Today I want to explore this while opening to an entirely different way of looking at both medicine and money. I hope you’ll join me.
Medicine a definition
1. any substance or substances used in treating disease or illness; remedy.
2. the art or science of restoring or preserving health, as by means of drugs, surgical operations or appliances, or manipulations: often divided into medicine proper, surgery, and obstetrics.
3. the art or science of treating disease with drugs or curative substances.
4.(in Native American tradition) any object or practice regarded as having magical or sacred power.
Money can be curative, when used in appropriate ways. I’ve seen this happen with clients who inherited money and suddenly had the freedom to leave an odious job to pursue a creative career. Their depression lifted, creativity flowed and (because they were prepared) the money added buoyancy, opportunity, and color to their lives.
Money, like medicine, gives us choices, yet has to be artfully prescribed with the whole person in mind, not just the symptom of discomfort or pain.
I remember going to a fertility specialist at 39 years old. I had this odd sensation when this doctor talked with me that he didn’t see me at all, but in fact saw only a uterus and two ovaries— as if they were detached from the rest of my body, and no connection existed with my emotional and spiritual selves.
This is akin to walking into a bank with a check for $100k. They see your money through the lens of what cure they can offer you (a checking account, a CD, a money market account), and without considering your whole financial body, they offer their medicine. It’s no wonder that we have a distrust of either world— medical or financial!
The downside is that money, as medicine, can also do great harm— and can even completely destroy your life. This happens when we confuse its power for something more substantive— when we want only to get high or remove pain, and ignore the dis-ease that lingers beneath the surface. Whether swallowing a handful of pills or (un)consciously overspending to fill an aching loneliness, the results are often devastating.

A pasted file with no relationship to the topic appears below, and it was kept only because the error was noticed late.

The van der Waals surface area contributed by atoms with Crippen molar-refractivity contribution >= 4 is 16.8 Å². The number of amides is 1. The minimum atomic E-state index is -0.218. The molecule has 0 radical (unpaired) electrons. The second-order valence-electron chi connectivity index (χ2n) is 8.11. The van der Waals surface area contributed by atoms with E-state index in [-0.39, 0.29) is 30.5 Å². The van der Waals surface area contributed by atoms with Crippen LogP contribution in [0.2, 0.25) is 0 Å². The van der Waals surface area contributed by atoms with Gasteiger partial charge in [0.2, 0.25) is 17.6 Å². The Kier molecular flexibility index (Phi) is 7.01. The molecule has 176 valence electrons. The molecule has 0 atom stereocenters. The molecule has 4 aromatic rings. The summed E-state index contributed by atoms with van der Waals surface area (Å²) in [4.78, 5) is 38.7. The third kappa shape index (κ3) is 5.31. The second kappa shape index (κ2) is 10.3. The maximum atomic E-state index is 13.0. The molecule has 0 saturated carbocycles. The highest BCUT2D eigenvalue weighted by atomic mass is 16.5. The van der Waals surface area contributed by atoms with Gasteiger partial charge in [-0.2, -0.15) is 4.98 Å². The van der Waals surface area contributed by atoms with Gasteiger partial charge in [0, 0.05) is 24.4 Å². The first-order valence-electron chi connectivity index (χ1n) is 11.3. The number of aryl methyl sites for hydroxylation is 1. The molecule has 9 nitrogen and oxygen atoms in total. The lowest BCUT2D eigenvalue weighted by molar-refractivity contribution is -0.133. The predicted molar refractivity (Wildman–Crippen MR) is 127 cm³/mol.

I’ve seen people treat money with the same disdain they feel for the allopathic medical world— a blanket belief that the system is bad, therefore all medicine or all money is bad, discounting the entire range of possibilities rather than thoughtfully choosing what might work with an open mind.
There is another way to look at money as medicine. In Native American traditions people possess personal medicine— objects or relationships in the natural world that are believed to be sacred to them— giving the person strength or clarity or the capacity to heal others. Often a person’s medicine comes to them in a dream or while on a vision quest, though it can also originate from a powerful interaction with an animal or plant or element. A sacred relationship is formed between the person and their medicine, respect is deep, and learning is constant.
I believe it’s possible to shift from seeing money as a cure-all or a quick-fix or addictive substance, to being personal medicine that teaches us to be in a sacred relationship with it, to listen deeply, and to rise into our personal best by embracing this relationship and becoming a willing student.
I wonder how you and I would feel if we held money in a sacred way in our hearts and in our wallets, fully aware of the power and possibility it brings. Can you imagine this? What would change for you?
Have you experienced a time when money was like medicine in any of these ways? Add your voice to the comments below…